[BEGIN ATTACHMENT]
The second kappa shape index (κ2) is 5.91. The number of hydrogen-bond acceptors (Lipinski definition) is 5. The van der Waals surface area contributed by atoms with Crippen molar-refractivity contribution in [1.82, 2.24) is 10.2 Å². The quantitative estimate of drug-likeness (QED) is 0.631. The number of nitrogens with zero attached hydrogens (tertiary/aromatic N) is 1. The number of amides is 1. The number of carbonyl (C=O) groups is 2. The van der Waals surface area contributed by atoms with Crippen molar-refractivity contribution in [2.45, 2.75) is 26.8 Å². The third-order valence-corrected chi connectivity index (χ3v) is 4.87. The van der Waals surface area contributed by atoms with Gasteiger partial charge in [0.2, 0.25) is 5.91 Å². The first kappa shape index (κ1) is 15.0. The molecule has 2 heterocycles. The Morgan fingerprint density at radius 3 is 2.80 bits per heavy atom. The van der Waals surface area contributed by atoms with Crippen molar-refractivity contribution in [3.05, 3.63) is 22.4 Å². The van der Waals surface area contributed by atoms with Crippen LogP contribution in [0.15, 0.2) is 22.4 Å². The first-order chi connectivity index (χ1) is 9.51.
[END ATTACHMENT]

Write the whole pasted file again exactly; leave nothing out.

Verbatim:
The second kappa shape index (κ2) is 5.91. The number of hydrogen-bond acceptors (Lipinski definition) is 5. The van der Waals surface area contributed by atoms with Crippen molar-refractivity contribution in [1.82, 2.24) is 10.2 Å². The quantitative estimate of drug-likeness (QED) is 0.631. The number of nitrogens with zero attached hydrogens (tertiary/aromatic N) is 1. The number of amides is 1. The number of carbonyl (C=O) groups is 2. The van der Waals surface area contributed by atoms with Crippen molar-refractivity contribution in [2.45, 2.75) is 26.8 Å². The third-order valence-corrected chi connectivity index (χ3v) is 4.87. The van der Waals surface area contributed by atoms with Gasteiger partial charge in [0.2, 0.25) is 5.91 Å². The first kappa shape index (κ1) is 15.0. The molecule has 2 heterocycles. The Morgan fingerprint density at radius 3 is 2.80 bits per heavy atom. The van der Waals surface area contributed by atoms with Crippen molar-refractivity contribution in [3.05, 3.63) is 22.4 Å². The van der Waals surface area contributed by atoms with Crippen LogP contribution in [0.15, 0.2) is 22.4 Å². The first-order chi connectivity index (χ1) is 9.51.